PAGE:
by Sara Georgini, Series Editor, The Papers of John Adams
For John Adams, the end of the American Revolution ushered in a difficult peace. This saga plays out in the 301 documents that compose Volume 18 of The Papers of John Adams, now available in our free Adams Papers Digital Editions, chronicling his public life from December 1785 to January 1787. His tenure as the first American minister to Britain from 1785 to 1788, which he seized on as his dream job—and a post that Adams heavily lobbied for in congressional circles—felt fruitless by late December 1785. After months of court presentations and dinner-table diplomacy, Adams could not persuade the British ministry to settle prewar debts, restore lost property, or normalize commercial relations. His face-to-face encounters with the British ministry ground to “a full stop.” With trademark candor, Adams reported home that King George III was too “obstinate” and possessed an “habitual Contempt of Patriots and Patriotism,” while the new prime minister, William Pitt the Younger, “oscillated like a Pendulum” on key questions of foreign policy. Adams projected that Anglo-American relations would continue suffering in a state of “contemptuous silence” and neglect.
The British newspapers made it worse. Editors printed a series of attacks and misrepresentations of both American news and John Adams that his wife Abigail denounced as “false…false as Hell.” A turning point came in February 1786. The British rejected Adams’s memorial requesting their evacuation of posts on the American frontier. Adams, left to uphold a treaty that he never found satisfactory, saw that he was mired in a system that stonewalled American interests. This type of diplomatic toil, Adams wrote to friends back in New England, was akin to “making brick without straw.” By January 1787, Adams had resigned his commissions, ready to return home after a decade’s worth of service. What, then, did he really accomplish in Europe?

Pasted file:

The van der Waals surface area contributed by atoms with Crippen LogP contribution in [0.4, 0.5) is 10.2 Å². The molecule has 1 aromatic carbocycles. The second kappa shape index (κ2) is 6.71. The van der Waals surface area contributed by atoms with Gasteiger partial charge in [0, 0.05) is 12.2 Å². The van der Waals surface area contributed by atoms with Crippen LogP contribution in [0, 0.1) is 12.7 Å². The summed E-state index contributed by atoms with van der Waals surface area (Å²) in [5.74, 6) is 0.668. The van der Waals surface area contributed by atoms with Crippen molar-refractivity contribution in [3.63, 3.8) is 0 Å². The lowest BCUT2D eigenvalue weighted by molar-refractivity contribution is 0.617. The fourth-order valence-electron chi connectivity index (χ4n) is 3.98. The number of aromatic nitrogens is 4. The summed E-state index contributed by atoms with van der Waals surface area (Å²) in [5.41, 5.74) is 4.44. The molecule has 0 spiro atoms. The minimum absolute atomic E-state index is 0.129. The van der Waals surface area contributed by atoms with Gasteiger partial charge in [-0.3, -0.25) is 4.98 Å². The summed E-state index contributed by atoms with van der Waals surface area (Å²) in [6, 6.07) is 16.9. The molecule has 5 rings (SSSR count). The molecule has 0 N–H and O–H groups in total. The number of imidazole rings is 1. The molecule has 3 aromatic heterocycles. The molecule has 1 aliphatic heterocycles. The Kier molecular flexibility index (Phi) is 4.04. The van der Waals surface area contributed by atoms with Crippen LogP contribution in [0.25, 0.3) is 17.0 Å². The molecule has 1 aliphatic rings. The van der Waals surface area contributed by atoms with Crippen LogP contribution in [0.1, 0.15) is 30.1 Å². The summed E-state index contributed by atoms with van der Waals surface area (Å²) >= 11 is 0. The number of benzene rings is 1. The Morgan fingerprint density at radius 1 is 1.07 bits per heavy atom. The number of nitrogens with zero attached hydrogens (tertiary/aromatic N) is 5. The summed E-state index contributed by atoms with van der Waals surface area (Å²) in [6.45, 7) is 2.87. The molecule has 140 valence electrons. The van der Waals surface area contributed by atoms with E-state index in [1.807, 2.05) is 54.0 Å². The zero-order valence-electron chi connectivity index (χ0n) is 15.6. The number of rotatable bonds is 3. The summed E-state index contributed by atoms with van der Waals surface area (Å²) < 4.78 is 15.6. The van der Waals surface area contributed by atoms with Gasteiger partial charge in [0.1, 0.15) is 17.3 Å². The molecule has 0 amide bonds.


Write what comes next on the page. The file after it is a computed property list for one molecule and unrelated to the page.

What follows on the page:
Volume 18 of The Papers of John Adams tells us a new story. For, between 1778 and 1788, as he moved from The Hague to Auteuil and from London to New York, John Adams formed an extraordinary and little-known record of cultural diplomacy. First, he recruited allies and funds to the American cause. Then Adams urged them to amplify the history and culture of the new nation. Europe’s “Men of Letters…who are possessed of the best Hearts and most virtuous Principles, are anxious to assist Us in the great Work We have to do,” he wrote to the Scottish educator George Chapman in 1785. Entrusted with dual commissions to manage Dutch loans and craft commercial agreements with the nations of Europe and North Africa, Adams stuck to congressional instructions. He worked on negotiations related to Anglo-American economic relations, as well as proposed treaties with Morocco (successful) and Portugal (not). We used annotation and illustrations to narrate his work, including an image of a rare, Arabic-language manuscript in the Adams Papers.